Today on the podcast we have Debora from The Timeless Crane talking about her experience as a maker in business, new handmade opportunities, and a member of The Council. I can’t wait for you to hear about Debora’s story and her time inside of The Council, particularly how it helped see the success she wanted as an artist, and develop even more as a full time business owner!
A bit about Debora from The Timeless Crane
Debora is the hands behind The Timeless Crane. She makes handmade origami mobiles of various animals and shapes, but mostly (as her name suggests) cranes! She began making them in 2007 but dove in more seriously in 2012. She has been folding origami since she was a child in the fourth grade.
Debora was a med school student, and one day right before she was starting her clinical rotations she just came up with the mobile idea on a whim. She made one, and then another, and another! Her friends loved them and told her to consider selling them. That’s how so many maker-in-business stories start, isn’t it? (If that’s your story, you will appreciate Debora’s journey even more!) As many makers do, Debora began her site and Etsy shop as a side gig and creative outlet. After her clinical rotations, she decided she would rather be an artist and left her medical career behind!
When asked about how she came to the decision to leave, Debora explains that she really didn’t have much of a plan. She just knew she dreaded work and really wanted to be doing more with her hands. To me, that is as good enough a reason as any! We love hearing from makers who have created their own non-traditional career paths.
We are honored to be a small part of Debora’s story!
Joining The Merriweather Council
Debora has been part of The Council from day one. Making the decision to join came from her lack of business experience. She was home with her children and treated her business as a side gig when they were small, but when they went to school full time she knew she either had to get a day job, or put forth the effort to do The Timeless Crane full time. She started searching for information on how to grow her business and came across an ad for The Merriweather Council. (Wee! We love that! The power of the internet brought us together.) She dove into episodes of the podcast and our blog posts.
Signing up for The Council was nearly a no brainer!
Finding success with The Merriweather Council
Debora says that The Council was an easy decision because it pulled so much of what she was looking for about building her handmade business together in one place. It gave her direction and access to a group of people that had experience and knew what they were talking about. She doesn’t have people in person around her that can give that kind of insight. At the start, she was making about 6 sales a year. The Council showed her how to improve her Etsy shop and her website which allowed her to successfully double her prices. (Amazing!)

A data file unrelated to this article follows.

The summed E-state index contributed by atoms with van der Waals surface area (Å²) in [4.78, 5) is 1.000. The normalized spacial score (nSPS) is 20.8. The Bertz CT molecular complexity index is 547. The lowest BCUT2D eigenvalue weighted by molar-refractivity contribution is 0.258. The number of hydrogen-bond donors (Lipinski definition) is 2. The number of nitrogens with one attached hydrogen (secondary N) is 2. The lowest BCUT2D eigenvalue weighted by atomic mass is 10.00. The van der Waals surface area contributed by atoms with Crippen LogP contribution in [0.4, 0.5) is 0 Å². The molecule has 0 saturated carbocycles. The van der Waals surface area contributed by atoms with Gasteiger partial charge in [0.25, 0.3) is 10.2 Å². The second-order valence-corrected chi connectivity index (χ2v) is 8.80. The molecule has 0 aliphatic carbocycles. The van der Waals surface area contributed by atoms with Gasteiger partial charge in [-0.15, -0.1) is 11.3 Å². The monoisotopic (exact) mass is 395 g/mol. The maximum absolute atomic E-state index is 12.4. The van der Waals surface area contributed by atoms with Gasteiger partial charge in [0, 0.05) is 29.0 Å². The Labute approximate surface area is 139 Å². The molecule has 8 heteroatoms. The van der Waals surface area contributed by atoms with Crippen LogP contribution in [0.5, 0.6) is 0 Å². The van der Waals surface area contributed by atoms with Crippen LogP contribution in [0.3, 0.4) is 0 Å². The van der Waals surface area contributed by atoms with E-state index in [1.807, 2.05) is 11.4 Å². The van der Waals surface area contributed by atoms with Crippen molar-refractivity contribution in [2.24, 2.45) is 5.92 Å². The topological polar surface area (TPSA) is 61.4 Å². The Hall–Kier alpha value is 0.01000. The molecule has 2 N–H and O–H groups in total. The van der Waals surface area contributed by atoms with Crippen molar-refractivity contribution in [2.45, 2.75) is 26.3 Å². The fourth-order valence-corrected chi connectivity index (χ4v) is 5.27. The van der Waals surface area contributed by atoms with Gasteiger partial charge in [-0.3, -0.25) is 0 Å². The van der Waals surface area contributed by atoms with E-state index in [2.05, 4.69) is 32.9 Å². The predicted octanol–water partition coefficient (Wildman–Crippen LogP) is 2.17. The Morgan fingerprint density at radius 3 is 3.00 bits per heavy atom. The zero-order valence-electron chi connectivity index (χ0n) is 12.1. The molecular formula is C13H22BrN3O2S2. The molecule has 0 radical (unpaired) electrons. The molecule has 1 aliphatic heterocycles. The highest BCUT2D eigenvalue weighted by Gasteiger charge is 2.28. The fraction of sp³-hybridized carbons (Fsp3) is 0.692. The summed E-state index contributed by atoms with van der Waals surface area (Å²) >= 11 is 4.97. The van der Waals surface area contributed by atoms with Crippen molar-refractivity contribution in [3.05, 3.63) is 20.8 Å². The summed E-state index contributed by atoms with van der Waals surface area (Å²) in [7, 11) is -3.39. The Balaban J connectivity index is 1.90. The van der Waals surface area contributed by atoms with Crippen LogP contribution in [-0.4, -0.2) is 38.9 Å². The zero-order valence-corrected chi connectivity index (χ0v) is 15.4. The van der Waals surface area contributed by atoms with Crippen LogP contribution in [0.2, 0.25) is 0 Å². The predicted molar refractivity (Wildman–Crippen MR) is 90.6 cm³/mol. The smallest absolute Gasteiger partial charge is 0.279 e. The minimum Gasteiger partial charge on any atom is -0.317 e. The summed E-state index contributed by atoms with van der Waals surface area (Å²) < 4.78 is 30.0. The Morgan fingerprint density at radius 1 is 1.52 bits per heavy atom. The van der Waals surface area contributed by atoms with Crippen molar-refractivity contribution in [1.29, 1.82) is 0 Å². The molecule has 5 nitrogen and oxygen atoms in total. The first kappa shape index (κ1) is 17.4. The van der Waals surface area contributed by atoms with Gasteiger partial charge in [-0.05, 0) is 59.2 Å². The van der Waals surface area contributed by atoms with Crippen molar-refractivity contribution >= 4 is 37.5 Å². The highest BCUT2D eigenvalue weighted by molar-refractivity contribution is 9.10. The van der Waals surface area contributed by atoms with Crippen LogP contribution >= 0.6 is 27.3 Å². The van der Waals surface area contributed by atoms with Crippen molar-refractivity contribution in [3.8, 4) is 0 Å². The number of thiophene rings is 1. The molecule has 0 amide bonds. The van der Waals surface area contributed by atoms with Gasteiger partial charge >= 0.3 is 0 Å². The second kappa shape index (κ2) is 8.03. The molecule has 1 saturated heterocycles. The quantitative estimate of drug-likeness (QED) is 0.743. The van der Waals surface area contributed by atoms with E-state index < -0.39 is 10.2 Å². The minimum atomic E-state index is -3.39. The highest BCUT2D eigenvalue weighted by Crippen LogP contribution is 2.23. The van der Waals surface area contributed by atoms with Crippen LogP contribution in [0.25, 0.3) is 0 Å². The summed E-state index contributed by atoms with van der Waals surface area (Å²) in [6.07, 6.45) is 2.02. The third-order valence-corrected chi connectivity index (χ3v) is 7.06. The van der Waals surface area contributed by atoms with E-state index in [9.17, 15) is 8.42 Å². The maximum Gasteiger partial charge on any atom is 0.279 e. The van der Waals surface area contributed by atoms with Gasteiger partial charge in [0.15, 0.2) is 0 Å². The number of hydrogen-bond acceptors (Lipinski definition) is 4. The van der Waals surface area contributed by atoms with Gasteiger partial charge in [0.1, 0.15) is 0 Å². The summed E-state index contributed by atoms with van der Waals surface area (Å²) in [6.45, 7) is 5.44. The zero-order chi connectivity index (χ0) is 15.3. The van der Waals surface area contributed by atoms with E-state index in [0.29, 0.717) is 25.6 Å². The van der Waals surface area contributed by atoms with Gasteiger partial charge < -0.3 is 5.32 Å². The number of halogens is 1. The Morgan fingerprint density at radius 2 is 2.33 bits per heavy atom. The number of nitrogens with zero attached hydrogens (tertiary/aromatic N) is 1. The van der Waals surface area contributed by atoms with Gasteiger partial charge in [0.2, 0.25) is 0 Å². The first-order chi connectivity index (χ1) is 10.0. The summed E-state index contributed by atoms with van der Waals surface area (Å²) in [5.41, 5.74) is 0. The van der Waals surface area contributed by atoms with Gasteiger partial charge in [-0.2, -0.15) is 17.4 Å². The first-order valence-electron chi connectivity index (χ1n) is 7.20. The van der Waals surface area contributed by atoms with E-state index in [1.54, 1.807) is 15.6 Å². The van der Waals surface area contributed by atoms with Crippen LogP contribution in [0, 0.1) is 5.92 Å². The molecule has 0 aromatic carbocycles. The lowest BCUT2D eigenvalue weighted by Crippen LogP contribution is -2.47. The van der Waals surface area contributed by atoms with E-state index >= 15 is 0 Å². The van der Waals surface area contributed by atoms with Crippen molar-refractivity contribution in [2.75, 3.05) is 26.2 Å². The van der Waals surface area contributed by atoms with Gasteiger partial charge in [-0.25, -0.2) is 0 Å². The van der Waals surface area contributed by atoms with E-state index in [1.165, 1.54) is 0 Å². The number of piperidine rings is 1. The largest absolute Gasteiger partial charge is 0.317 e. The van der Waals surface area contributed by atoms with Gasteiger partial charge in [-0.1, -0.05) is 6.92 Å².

Deborah is a prime example of the fact that success is more than just the number of orders.
She was propositioned for a project in Dubai to design a light fixture with multi-colored cranes in an Abu Dhabi Mall. The offer came in an inconspicuous Etsy message that asked for a few samples of the cranes in acrylic material. The samples cost over $300 to ship and shipping the entire project would have been $50,000. Instead, she offered to fly out, on their dime, to alleviate that cost. They took her up on that offer and she spent 5 days creating the light fixture.
The Council was such a huge part of Deborah’s beginning, and she says she stays because of the community. As we all know, our non-maker friends and family can’t relate and understand the challenges we face as makers in business. Getting perspectives from others who know exactly what you are doing and experiencing is vital to success. Debora told me she loves to share her insights and advice to others who may be just starting – and THAT is a big part of what makes The Council so special
A Turning Point
When asked about her biggest turning point, she says there were three.
The first was when she decided she’d rather make mobiles than continue with her medical field career. The second was when she decided to go full time. Last was joining The Council, which allowed her to get on a successful business path. The Abu Dhabi project was just a reward from those turning points. She explains when you decide what you want to do, it opens up so much potential and we fully, wholeheartedly agree!